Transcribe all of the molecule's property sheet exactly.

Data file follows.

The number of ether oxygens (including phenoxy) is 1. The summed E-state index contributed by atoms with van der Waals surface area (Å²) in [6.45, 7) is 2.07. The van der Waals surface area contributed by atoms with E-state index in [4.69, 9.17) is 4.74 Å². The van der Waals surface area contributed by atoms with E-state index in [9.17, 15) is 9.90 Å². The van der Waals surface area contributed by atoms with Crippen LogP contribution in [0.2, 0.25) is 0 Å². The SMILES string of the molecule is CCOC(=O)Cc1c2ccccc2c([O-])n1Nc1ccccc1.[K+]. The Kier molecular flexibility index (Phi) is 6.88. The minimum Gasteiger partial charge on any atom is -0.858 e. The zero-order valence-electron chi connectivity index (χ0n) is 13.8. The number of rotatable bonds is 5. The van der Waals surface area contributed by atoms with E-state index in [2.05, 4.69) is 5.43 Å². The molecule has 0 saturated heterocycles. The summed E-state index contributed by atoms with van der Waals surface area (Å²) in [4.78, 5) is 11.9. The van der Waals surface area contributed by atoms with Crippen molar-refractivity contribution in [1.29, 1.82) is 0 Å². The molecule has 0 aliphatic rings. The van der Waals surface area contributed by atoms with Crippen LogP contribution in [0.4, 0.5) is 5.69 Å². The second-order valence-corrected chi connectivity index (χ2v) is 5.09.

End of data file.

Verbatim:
The number of ether oxygens (including phenoxy) is 1. The summed E-state index contributed by atoms with van der Waals surface area (Å²) in [6.45, 7) is 2.07. The van der Waals surface area contributed by atoms with E-state index in [4.69, 9.17) is 4.74 Å². The van der Waals surface area contributed by atoms with E-state index in [9.17, 15) is 9.90 Å². The van der Waals surface area contributed by atoms with Crippen LogP contribution in [0.2, 0.25) is 0 Å². The SMILES string of the molecule is CCOC(=O)Cc1c2ccccc2c([O-])n1Nc1ccccc1.[K+]. The Kier molecular flexibility index (Phi) is 6.88. The minimum Gasteiger partial charge on any atom is -0.858 e. The zero-order valence-electron chi connectivity index (χ0n) is 13.8. The number of rotatable bonds is 5. The van der Waals surface area contributed by atoms with E-state index in [2.05, 4.69) is 5.43 Å². The molecule has 0 saturated heterocycles. The summed E-state index contributed by atoms with van der Waals surface area (Å²) in [4.78, 5) is 11.9. The van der Waals surface area contributed by atoms with Crippen molar-refractivity contribution in [1.29, 1.82) is 0 Å². The molecule has 0 aliphatic rings. The van der Waals surface area contributed by atoms with Crippen LogP contribution in [0.4, 0.5) is 5.69 Å². The second-order valence-corrected chi connectivity index (χ2v) is 5.09.